I got invited as a panelist to RightsCon2016 to discuss taking an another step in connecting the next billion people on the internet. It was the first time for both, being a panelist as well as visiting the United States of America, so I was pretty excited and greatful for getting a chance to do so! The trip wouldn’t have been possible without the Electronic Frontier Finland ry footing the bill on flights and accommodation in San Francisco for five days, approximately 1150€ altogether.

March 28th: I arrived in San Francisco around 9pm on the and went straight to the hotel to get some rest. Had to give my fingerprints at the passport control point. :/

29th: The only pre-event to the conferece I knew of, was the EFF‘s (our idol organisation) happening at the Rye bar at 6pm. Met many interesting people who were about to participate in the sold-out conference, including EFF’s Danny O’Brien, who gave us some tips on where me and my ICANN buddy Farzaneh could get some quick dinner near by. I also met the host of the conference there, Brett Solomon, who is the executive director of AccessNow, the organisation running RightsCon.

30th: My initial schedule looked like this. It was going to be seriously busy for the next three days, with heaps of interesting topics, out of which some were held at the same time, unfortunately. After the opening ceremony and panel with Bruce Schneier and others, it was time to hit the cryptosummit 2.0, for which suddenly there was room for a few more people, despite it being sold out. That was a really good workshop, which aired out the conclusions and there will be progress on all of the four tracks mentioned. As a bonus, I gathered my courage to ask Bruce Schneier, whether he was selling any of the few copies of his new book, Data and Goliath, that he was carrying around. To my surprise, he gave my one and autographed it to me too!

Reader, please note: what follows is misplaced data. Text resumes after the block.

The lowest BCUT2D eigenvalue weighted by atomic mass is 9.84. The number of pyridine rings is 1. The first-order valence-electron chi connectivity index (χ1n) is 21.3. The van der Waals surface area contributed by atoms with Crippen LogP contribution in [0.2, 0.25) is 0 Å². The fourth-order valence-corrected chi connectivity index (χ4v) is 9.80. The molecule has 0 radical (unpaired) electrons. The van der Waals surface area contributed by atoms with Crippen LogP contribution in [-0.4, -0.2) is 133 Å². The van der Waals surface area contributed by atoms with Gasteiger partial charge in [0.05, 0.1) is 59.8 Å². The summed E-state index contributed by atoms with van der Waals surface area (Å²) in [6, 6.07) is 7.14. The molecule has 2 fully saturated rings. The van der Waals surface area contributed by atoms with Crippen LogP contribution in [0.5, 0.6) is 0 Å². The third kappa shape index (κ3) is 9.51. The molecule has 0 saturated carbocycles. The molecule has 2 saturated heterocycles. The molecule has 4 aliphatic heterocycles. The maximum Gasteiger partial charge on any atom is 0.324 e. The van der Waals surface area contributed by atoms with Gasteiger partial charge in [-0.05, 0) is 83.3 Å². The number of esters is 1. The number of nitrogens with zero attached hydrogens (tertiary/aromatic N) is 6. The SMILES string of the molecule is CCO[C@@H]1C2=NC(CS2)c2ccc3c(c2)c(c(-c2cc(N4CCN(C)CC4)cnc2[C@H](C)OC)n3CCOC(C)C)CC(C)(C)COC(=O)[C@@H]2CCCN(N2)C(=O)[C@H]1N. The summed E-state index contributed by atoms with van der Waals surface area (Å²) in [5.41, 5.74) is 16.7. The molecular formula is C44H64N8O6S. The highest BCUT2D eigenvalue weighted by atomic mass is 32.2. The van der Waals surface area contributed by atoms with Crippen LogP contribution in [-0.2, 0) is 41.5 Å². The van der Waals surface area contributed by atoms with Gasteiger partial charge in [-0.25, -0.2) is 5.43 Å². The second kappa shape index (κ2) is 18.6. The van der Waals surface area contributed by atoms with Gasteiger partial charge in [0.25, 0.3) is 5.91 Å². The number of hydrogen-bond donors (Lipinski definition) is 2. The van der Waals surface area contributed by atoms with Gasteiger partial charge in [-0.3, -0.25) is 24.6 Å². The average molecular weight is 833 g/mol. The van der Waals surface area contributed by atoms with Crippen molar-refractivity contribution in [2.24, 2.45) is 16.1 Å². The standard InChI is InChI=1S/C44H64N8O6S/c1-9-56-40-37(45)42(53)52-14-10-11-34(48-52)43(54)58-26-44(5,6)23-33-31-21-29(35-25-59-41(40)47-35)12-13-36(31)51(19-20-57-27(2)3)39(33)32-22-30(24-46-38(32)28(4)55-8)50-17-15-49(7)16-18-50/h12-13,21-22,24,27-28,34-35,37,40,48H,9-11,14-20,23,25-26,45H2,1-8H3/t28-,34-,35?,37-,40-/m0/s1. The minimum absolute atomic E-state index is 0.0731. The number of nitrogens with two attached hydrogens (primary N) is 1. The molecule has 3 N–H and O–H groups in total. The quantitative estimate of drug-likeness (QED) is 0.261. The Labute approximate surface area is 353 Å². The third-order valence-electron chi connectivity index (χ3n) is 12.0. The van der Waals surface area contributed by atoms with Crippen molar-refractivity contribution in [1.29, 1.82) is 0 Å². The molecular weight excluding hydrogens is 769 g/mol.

The Cryptosummit 2.0 was held from noon until 6pm, after which I went to the cocktail reception hosted by Cloudflare. I met many interesting people again, from a Canadian Munk University Global Affairs and the government of Netherlands to recall a few.

31st: As soon as I fired up my laptop in the morning, I got to know that my grandmother died and that took the wind out of my sails quite spectacularly. I didn’t get to the site before 10am and I was a wreck after that as well. I decided to have a proper lunch and start preparing my share of our panel at 2.30pm. While having my sandwiches outside in the sunny, grassy yard I met an interesting guy who does photography in the conflict zones around the world.

The panel itself went really well, I felt. As a result, there were several new participants to our mailing list on improving community connectivity. We had an interesting discussion on the means of pushing community networks to more people, especially in rural areas. One of the conclusions was to list the most used content and applications in the internal network of a community, and to include that list in the best practices website.

April 1st: Participated a panel on Trolls, threats and online free speech that was discussing boundaries of free speech and listing examples of modern threats against different groups online. Also discussing the constitutional laws (1st and 4th amendement IIRC) that were conflicting on these issues, but that was mostly relevant to American citizens.

Next on the agenda was a workshop on how to get media attention and break through on your issue.

After that I went to a really helpful workshop on encrypting your communications with PGP. I feel, that once I install Linux on my laptop, I would be able to apply PGP on my emails. I think I could also now be ready to help hosting a cryptoparty for Effi or the Pirate Party.

I missed the workshop on Closing the Gap on Global Connectivity, because the room was too full. That was too bad, since I had waited to know more about this area of community networking.

Altogether, had a very engaging learning experience and met loads of interesting people, of which most of were working towards similar goals as Effi and the Pirate Party are. I would definitely recommend this conference to anyone, who finds digital rights (privacy, freedom of speech..) interesting and wants to build networks of other people, who want to engage in these issues.



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